Jon Michael Galindo

~ writing, programming, art ~

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3 January 2017

Magic: Desire & Effect

Well, another year has passed and I continue to muse over games in my spare time. My plans for the now-unnamed game which was formerly known as Alchemite continue to evolve. I once imagined an infinite world in which stories could be scripted and players could create experiences for each other. However, I have had more time to ponder the effects of loneliness and fantasy.

RPGs attract not only for their mechanics and events, but for what these represent: A life that is also a story, magically unfolding. In these stories, magic is very much like science: Its rigorous application works wonders. But, I have concluded that it also serves a fundamentally different role in a story, and I now suspect that RPGs differ fundamentally from life in the same way.

I have experimented a great deal with game concepts that present magic as a form of in-game computer program. The idea held so much potential in my mind, yet its implementations always lacked some crucial sense of wonder. Magic when converted fully to science lost its soul, and I could not explain why. I tried more beautiful visual effects. I tried deeper complexity in the programs. I tried adding more limitations and rules. Nothing worked. The wonder always vanished.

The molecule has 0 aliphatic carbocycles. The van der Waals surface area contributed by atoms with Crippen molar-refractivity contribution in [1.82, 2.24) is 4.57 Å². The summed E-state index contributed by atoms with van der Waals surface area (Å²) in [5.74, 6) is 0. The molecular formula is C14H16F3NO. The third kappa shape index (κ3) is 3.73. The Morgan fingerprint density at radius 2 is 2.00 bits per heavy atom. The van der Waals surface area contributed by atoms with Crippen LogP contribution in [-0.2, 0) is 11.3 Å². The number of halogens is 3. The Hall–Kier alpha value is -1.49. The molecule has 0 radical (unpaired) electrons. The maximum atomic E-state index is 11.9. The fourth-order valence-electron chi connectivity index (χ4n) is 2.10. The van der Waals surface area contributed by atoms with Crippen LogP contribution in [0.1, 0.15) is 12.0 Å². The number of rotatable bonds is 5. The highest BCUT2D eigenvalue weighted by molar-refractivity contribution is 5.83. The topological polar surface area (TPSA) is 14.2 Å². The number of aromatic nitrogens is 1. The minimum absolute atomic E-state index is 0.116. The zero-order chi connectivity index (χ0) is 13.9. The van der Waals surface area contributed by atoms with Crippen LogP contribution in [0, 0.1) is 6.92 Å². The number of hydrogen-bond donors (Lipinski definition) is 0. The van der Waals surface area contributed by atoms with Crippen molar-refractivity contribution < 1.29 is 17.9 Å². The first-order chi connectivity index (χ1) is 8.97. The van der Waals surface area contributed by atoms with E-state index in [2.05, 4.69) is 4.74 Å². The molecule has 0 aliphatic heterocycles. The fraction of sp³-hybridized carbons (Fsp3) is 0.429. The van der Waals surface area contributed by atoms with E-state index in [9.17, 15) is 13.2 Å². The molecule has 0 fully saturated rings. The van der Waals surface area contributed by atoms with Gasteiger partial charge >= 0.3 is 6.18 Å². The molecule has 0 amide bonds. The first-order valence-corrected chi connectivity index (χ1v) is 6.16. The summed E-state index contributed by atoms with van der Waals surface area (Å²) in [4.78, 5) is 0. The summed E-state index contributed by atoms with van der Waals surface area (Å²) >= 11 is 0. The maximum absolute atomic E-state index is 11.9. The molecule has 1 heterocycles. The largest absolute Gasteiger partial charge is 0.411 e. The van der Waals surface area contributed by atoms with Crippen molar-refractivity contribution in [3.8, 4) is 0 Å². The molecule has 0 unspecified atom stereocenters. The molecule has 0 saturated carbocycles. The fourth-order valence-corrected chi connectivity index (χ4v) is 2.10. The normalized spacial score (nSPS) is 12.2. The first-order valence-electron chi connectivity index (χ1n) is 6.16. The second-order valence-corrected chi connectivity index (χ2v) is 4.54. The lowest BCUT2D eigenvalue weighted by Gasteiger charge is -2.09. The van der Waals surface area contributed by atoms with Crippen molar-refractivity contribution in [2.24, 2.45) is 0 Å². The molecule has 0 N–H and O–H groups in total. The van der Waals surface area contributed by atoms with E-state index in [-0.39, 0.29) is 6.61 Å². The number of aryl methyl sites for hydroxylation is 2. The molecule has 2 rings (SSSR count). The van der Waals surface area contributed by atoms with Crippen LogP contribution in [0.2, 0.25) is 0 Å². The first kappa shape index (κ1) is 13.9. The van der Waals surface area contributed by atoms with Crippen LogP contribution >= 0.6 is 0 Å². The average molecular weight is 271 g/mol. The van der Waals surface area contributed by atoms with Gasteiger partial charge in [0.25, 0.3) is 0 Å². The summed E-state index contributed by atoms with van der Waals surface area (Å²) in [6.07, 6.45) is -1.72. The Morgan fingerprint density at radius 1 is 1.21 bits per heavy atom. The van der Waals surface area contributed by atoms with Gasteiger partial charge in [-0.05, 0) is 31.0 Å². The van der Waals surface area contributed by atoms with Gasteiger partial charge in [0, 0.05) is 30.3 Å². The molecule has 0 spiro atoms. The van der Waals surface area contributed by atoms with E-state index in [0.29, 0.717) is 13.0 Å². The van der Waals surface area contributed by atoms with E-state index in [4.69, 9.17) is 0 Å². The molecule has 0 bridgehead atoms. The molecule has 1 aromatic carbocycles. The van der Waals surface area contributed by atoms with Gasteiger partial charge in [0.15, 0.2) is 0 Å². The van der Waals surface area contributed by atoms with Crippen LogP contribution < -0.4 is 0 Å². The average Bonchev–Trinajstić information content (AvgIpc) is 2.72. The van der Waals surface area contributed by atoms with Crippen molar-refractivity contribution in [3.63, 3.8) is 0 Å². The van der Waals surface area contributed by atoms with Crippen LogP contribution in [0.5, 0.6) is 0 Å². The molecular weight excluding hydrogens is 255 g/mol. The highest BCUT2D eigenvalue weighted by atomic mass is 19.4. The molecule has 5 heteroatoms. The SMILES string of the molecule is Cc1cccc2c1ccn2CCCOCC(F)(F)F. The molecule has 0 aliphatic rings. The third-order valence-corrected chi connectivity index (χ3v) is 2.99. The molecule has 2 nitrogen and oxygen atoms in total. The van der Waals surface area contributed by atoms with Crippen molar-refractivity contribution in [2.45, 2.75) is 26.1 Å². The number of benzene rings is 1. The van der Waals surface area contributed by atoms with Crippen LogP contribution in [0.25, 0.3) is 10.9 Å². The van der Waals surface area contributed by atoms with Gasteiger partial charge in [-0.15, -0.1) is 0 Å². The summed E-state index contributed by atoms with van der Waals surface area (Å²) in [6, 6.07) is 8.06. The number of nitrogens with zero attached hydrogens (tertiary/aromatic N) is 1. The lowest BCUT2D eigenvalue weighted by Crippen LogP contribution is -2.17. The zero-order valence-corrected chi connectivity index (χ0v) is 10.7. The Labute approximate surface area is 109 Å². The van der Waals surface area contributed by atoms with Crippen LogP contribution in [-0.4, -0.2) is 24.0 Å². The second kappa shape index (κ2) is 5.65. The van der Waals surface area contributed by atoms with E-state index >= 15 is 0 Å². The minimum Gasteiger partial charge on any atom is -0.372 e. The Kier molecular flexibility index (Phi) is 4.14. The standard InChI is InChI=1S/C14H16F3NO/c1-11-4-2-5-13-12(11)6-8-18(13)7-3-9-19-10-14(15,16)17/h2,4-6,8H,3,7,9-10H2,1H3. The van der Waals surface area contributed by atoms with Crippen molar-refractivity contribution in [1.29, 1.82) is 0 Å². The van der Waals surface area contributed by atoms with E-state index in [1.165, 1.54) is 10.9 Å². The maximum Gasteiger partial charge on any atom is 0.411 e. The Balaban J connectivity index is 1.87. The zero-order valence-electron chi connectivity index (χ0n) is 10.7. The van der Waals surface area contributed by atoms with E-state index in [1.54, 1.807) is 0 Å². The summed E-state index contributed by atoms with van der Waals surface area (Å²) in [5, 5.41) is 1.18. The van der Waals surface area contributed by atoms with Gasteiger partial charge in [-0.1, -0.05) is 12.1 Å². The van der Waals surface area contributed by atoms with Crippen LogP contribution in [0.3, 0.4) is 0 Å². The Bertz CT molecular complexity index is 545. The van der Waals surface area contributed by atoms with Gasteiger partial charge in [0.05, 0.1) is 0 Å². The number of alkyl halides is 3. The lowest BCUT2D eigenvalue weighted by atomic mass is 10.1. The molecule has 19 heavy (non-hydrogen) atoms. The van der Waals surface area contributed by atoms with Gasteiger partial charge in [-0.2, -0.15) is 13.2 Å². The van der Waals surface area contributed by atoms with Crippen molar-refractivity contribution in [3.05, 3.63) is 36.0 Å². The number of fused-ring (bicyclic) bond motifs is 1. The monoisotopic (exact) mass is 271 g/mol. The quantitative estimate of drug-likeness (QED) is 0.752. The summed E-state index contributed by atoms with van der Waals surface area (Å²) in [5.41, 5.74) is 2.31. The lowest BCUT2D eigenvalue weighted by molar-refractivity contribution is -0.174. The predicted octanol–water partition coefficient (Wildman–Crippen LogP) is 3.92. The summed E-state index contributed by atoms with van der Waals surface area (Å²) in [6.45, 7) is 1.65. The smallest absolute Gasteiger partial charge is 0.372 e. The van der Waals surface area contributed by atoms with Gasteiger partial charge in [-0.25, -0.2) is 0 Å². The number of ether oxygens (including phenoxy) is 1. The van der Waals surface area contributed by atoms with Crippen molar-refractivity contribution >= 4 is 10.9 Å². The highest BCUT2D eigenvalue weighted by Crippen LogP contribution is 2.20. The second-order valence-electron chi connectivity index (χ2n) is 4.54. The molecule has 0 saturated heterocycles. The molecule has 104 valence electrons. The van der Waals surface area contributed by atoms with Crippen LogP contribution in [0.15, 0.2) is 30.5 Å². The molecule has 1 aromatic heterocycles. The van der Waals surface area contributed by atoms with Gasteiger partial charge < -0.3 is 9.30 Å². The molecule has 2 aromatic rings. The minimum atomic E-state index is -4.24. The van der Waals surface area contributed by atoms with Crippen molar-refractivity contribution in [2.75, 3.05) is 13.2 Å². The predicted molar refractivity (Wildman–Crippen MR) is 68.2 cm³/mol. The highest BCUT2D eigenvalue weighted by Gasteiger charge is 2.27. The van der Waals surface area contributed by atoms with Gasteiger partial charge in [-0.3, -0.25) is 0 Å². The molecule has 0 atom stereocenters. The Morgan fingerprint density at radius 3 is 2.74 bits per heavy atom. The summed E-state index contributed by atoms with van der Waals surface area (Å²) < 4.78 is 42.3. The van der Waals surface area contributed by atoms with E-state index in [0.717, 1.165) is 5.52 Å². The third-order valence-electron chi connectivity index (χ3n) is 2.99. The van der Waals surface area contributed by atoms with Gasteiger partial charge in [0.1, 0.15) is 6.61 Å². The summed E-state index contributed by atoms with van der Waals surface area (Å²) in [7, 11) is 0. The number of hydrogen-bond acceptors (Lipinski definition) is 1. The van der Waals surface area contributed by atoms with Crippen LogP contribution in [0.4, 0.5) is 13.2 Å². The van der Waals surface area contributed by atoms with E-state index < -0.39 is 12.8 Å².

I could be wrong of course, but I now suspect that an emotional mystery truly differentiates magic from science. An emotional undercurrent drives fantasy worlds. In real life, emotions come and go, and events feel divorced from our inner worlds. Events trigger our emotions, not the other way around.

In a game, however, the creator's emotions drive everything. You feel the intense desire for good to win, and so it does: in a clear progression through hesitation, doubt, fear, and struggle. The game's unfolding events perfectly mirror the desires and fears it evokes.

We see this in one aspect of real life as well: social interaction. In each other, we see this same mysterious effect of emotion precipitating events. Introspectively, it is a sense of accomplishment. When intense desires produce effort and effort success, we witness a transformation of reality stemming from emotion. This is magic. Desire becoming reality, rather than reality constraining desire.

And it cannot exist in a game without the component of desire. Unfortunately, I cannot see any means of replicating this in a software-generated experience. The software would require an emotional palette, and must therefore possess a human sense beyond my abilities to program.

Assuming these things are true, how can my game ever contain magic? I will continue to dream and wonder, but this may be the end of the line for Alchemite.

© Jon Michael Galindo 2015-2018